Sunday, January 30, 2022

How University of Phoenix Failed. It's a Long Story. But It's Important for the Future of Higher Education.

The failure of University of Phoenix (UoPX) is more than a dark moment in higher education history.  It should act as a lesson learned in the higher ed business. Executives at 2U, Guild Education, Coursera, Liberty University and Purdue University GlobalChegg, Academic Partnerships, Pearson PLCNavientMaximus and other for-profit and non-profit entities must take heed of the mistakes and the hubris of Phoenix, the wisdom of its cofounder John D. Murphy, and the silencing of important worker voices.  

For several decades of the 20th century, hundreds of University of Phoenix campuses dotted the American landscape, conveniently located in cities and growing suburbs, off major highways. Founded in 1973, America's largest university became a for-profit darling of Wall Street in the 1980s and 1990s, and the provider of career education for mid-level managers in corporate America and public service. A Phoenix degree was the ticket to promotions and salary increases.  

During its zenith, the school was backed by dozens of lawyers and DC lobbyists and a number of politicians and celebrities--including Nancy Pelosi, John McCain, Shaquille O'Neil, Al Sharpton, and Suze Orman. UoPX bought the naming rights to the Arizona Cardinals' pro football stadium in 2006. And in 2010, enrollment at the University of Phoenix stood at nearly a half million students.  The school even had an enormous presence at US military installations across the globe. University of Phoenix's presence was everywhere.*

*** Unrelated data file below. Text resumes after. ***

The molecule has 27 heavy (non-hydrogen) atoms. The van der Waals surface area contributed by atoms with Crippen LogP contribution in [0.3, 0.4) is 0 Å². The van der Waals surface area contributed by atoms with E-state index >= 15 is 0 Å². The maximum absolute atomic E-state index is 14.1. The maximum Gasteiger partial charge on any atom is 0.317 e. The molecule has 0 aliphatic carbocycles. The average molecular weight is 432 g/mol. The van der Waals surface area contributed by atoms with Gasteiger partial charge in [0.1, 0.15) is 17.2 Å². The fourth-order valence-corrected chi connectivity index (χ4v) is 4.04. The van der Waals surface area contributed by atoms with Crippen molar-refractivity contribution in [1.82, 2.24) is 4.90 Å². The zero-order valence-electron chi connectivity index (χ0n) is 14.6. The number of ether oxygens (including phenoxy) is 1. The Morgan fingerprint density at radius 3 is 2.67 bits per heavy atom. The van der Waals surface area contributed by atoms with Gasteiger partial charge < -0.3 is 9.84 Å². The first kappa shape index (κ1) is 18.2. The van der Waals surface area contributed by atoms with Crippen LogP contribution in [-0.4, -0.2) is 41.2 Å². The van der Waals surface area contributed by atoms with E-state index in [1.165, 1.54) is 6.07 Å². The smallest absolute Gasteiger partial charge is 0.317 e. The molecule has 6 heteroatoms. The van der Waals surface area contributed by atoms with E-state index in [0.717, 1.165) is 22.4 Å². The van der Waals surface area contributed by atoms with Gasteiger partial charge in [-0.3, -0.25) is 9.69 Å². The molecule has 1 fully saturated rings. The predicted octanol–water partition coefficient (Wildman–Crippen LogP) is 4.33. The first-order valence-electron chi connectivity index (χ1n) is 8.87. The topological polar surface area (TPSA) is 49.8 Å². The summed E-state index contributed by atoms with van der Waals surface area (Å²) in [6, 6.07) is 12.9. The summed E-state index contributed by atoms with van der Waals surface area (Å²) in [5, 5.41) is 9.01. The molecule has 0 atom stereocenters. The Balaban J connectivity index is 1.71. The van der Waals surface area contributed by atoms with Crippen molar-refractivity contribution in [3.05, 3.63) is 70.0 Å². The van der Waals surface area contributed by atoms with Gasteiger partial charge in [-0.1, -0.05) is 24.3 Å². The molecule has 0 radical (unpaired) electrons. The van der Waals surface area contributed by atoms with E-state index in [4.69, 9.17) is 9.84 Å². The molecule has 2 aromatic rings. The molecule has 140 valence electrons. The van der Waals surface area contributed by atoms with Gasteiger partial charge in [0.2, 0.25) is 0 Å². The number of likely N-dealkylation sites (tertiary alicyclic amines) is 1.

Phoenix's stock rose for many reasons. It was a leader in educational innovation. It was convenient and affordable for upwardly social mobile workers.  Its profits were large, and its labor costs were relatively low because UoPX hired business leaders and experts in the field, not tenured scholars, to teach part-time.  

But something went horribly wrong along the way.

In the 2010s, University faced government and media scrutiny for its questionable business practices, its declining graduation rates, and its part in creating billions in student loan debt. And when workers voiced their concerns, they were silenced in a variety of ways, from threats and intimidation to firings. 

This enrollment collapse has now lasted a dozen years and counting.  

Today, as a miniscule portion of Apollo Global Management's portfolio, UoPX's enrollment numbers are less than 100,000--and few of its physical campuses remain open during the Covid pandemic. It's not known how many campuses, if any, are financially viable.  

University of Phoenix enrollment, 2009-2016 (Source: US Department of Education) 

There are a several reasons why University of Phoenix is just a shadow of what it was. Businesspeople and lobbyists blame government regulation and oversight; others blame the relentless pursuit of quarterly profits and corrupt Apollo Group CEOs, including Todd Nelson.

Having talked to co-founder John D. Murphy and read his book Mission Forsaken, what I found out was that University of Phoenix began failing three decades earlier, during the Ronald Reagan era, when US companies chose to invest less in in their workforces.  When this post-Fordist shift happened, US companies reduced benefits for workers, and divested in the education and training of mid-level executives.

In order to keep the company growing in the face of this retrenchment, UoPX shifted its mission, from educating America's upwardly mobile workers to enrolling anyone--at any cost. The company could only decline as it preyed upon consumers and silenced its workers.   After 2010, enrollment counselors were signing up people who were woefully unprepared academically and financially for college work.